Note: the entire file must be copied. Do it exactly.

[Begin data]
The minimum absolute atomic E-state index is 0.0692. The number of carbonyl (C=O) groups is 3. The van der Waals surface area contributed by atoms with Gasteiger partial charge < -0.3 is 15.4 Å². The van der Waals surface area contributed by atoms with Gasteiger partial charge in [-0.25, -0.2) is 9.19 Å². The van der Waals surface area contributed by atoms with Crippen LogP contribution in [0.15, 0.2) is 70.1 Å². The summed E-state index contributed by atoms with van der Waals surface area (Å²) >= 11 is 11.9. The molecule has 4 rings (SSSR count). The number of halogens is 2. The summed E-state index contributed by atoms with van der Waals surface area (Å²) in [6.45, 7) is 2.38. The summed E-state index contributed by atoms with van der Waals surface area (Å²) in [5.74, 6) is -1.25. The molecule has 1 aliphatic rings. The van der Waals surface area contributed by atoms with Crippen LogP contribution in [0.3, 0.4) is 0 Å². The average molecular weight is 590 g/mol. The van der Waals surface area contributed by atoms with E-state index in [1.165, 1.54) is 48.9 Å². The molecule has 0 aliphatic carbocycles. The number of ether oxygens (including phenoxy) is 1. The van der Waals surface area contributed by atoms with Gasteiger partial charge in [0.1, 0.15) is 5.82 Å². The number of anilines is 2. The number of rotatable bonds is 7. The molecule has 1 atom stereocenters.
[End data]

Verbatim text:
The minimum absolute atomic E-state index is 0.0692. The number of carbonyl (C=O) groups is 3. The van der Waals surface area contributed by atoms with Gasteiger partial charge < -0.3 is 15.4 Å². The van der Waals surface area contributed by atoms with Gasteiger partial charge in [-0.25, -0.2) is 9.19 Å². The van der Waals surface area contributed by atoms with Crippen LogP contribution in [0.15, 0.2) is 70.1 Å². The summed E-state index contributed by atoms with van der Waals surface area (Å²) >= 11 is 11.9. The molecule has 4 rings (SSSR count). The number of halogens is 2. The summed E-state index contributed by atoms with van der Waals surface area (Å²) in [6.45, 7) is 2.38. The summed E-state index contributed by atoms with van der Waals surface area (Å²) in [5.74, 6) is -1.25. The molecule has 1 aliphatic rings. The van der Waals surface area contributed by atoms with Crippen LogP contribution in [0.3, 0.4) is 0 Å². The average molecular weight is 590 g/mol. The van der Waals surface area contributed by atoms with E-state index in [1.165, 1.54) is 48.9 Å². The molecule has 0 aliphatic carbocycles. The number of ether oxygens (including phenoxy) is 1. The van der Waals surface area contributed by atoms with Gasteiger partial charge in [0.1, 0.15) is 5.82 Å². The number of anilines is 2. The number of rotatable bonds is 7. The molecule has 1 atom stereocenters.